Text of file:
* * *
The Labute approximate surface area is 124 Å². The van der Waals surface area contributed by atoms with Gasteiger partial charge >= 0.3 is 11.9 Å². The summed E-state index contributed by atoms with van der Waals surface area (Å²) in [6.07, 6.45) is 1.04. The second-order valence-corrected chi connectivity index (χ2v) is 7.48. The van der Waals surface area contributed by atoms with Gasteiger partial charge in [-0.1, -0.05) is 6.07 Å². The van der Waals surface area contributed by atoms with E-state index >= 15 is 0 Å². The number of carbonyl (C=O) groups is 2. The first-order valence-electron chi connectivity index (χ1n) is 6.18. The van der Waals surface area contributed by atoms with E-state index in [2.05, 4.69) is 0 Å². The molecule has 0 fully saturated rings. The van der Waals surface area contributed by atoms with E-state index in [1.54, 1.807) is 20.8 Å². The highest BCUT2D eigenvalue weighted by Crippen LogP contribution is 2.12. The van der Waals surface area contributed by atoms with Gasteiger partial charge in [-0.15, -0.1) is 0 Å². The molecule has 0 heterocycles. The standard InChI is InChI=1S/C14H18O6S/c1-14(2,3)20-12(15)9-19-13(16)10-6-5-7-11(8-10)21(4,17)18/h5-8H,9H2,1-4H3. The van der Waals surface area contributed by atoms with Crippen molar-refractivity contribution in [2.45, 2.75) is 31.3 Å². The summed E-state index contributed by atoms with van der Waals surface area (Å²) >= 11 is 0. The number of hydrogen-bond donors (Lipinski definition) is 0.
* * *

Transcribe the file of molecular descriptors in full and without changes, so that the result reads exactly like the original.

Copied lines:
The Labute approximate surface area is 124 Å². The van der Waals surface area contributed by atoms with Gasteiger partial charge >= 0.3 is 11.9 Å². The summed E-state index contributed by atoms with van der Waals surface area (Å²) in [6.07, 6.45) is 1.04. The second-order valence-corrected chi connectivity index (χ2v) is 7.48. The van der Waals surface area contributed by atoms with Gasteiger partial charge in [-0.1, -0.05) is 6.07 Å². The van der Waals surface area contributed by atoms with E-state index >= 15 is 0 Å². The number of carbonyl (C=O) groups is 2. The first-order valence-electron chi connectivity index (χ1n) is 6.18. The van der Waals surface area contributed by atoms with E-state index in [2.05, 4.69) is 0 Å². The molecule has 0 fully saturated rings. The van der Waals surface area contributed by atoms with E-state index in [1.54, 1.807) is 20.8 Å². The highest BCUT2D eigenvalue weighted by Crippen LogP contribution is 2.12. The van der Waals surface area contributed by atoms with Gasteiger partial charge in [-0.15, -0.1) is 0 Å². The molecule has 0 heterocycles. The standard InChI is InChI=1S/C14H18O6S/c1-14(2,3)20-12(15)9-19-13(16)10-6-5-7-11(8-10)21(4,17)18/h5-8H,9H2,1-4H3. The van der Waals surface area contributed by atoms with Crippen molar-refractivity contribution in [2.45, 2.75) is 31.3 Å². The summed E-state index contributed by atoms with van der Waals surface area (Å²) >= 11 is 0. The number of hydrogen-bond donors (Lipinski definition) is 0.